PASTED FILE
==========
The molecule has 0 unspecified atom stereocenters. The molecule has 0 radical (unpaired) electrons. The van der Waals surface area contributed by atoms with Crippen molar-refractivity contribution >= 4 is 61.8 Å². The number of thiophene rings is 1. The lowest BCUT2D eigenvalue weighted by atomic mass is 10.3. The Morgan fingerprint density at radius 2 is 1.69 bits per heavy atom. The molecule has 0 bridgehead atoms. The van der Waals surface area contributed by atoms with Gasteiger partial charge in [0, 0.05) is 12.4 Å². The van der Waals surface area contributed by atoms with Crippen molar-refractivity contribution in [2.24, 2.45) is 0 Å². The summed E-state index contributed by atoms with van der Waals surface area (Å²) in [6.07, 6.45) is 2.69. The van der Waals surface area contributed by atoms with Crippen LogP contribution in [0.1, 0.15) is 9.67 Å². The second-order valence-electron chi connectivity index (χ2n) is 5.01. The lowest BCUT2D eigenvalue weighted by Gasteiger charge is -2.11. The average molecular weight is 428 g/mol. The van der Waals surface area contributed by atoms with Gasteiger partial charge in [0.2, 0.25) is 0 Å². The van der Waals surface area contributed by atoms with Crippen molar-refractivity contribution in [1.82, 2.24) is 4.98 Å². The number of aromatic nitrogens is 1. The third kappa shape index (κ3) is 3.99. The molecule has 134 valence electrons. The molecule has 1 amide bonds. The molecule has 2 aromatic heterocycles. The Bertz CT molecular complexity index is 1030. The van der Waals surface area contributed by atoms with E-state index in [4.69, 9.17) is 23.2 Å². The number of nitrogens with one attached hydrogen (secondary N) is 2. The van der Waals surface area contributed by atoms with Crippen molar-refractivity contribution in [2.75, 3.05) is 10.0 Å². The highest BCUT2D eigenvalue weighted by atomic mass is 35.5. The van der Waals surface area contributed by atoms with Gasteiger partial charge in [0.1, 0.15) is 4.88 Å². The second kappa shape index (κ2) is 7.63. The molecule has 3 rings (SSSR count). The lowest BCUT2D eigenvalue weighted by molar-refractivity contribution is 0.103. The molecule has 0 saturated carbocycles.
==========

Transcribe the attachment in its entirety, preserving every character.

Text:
The molecule has 0 unspecified atom stereocenters. The molecule has 0 radical (unpaired) electrons. The van der Waals surface area contributed by atoms with Crippen molar-refractivity contribution >= 4 is 61.8 Å². The number of thiophene rings is 1. The lowest BCUT2D eigenvalue weighted by atomic mass is 10.3. The Morgan fingerprint density at radius 2 is 1.69 bits per heavy atom. The molecule has 0 bridgehead atoms. The van der Waals surface area contributed by atoms with Gasteiger partial charge in [0, 0.05) is 12.4 Å². The van der Waals surface area contributed by atoms with Crippen molar-refractivity contribution in [2.24, 2.45) is 0 Å². The summed E-state index contributed by atoms with van der Waals surface area (Å²) in [6.07, 6.45) is 2.69. The van der Waals surface area contributed by atoms with Crippen LogP contribution in [0.1, 0.15) is 9.67 Å². The second-order valence-electron chi connectivity index (χ2n) is 5.01. The lowest BCUT2D eigenvalue weighted by Gasteiger charge is -2.11. The average molecular weight is 428 g/mol. The van der Waals surface area contributed by atoms with Gasteiger partial charge in [0.2, 0.25) is 0 Å². The van der Waals surface area contributed by atoms with Crippen molar-refractivity contribution in [1.82, 2.24) is 4.98 Å². The number of aromatic nitrogens is 1. The third kappa shape index (κ3) is 3.99. The molecule has 134 valence electrons. The molecule has 1 amide bonds. The molecule has 2 aromatic heterocycles. The Bertz CT molecular complexity index is 1030. The van der Waals surface area contributed by atoms with E-state index in [4.69, 9.17) is 23.2 Å². The number of nitrogens with one attached hydrogen (secondary N) is 2. The van der Waals surface area contributed by atoms with Crippen molar-refractivity contribution in [2.75, 3.05) is 10.0 Å². The highest BCUT2D eigenvalue weighted by atomic mass is 35.5. The van der Waals surface area contributed by atoms with Gasteiger partial charge in [0.1, 0.15) is 4.88 Å². The second kappa shape index (κ2) is 7.63. The molecule has 3 rings (SSSR count). The lowest BCUT2D eigenvalue weighted by molar-refractivity contribution is 0.103. The molecule has 0 saturated carbocycles.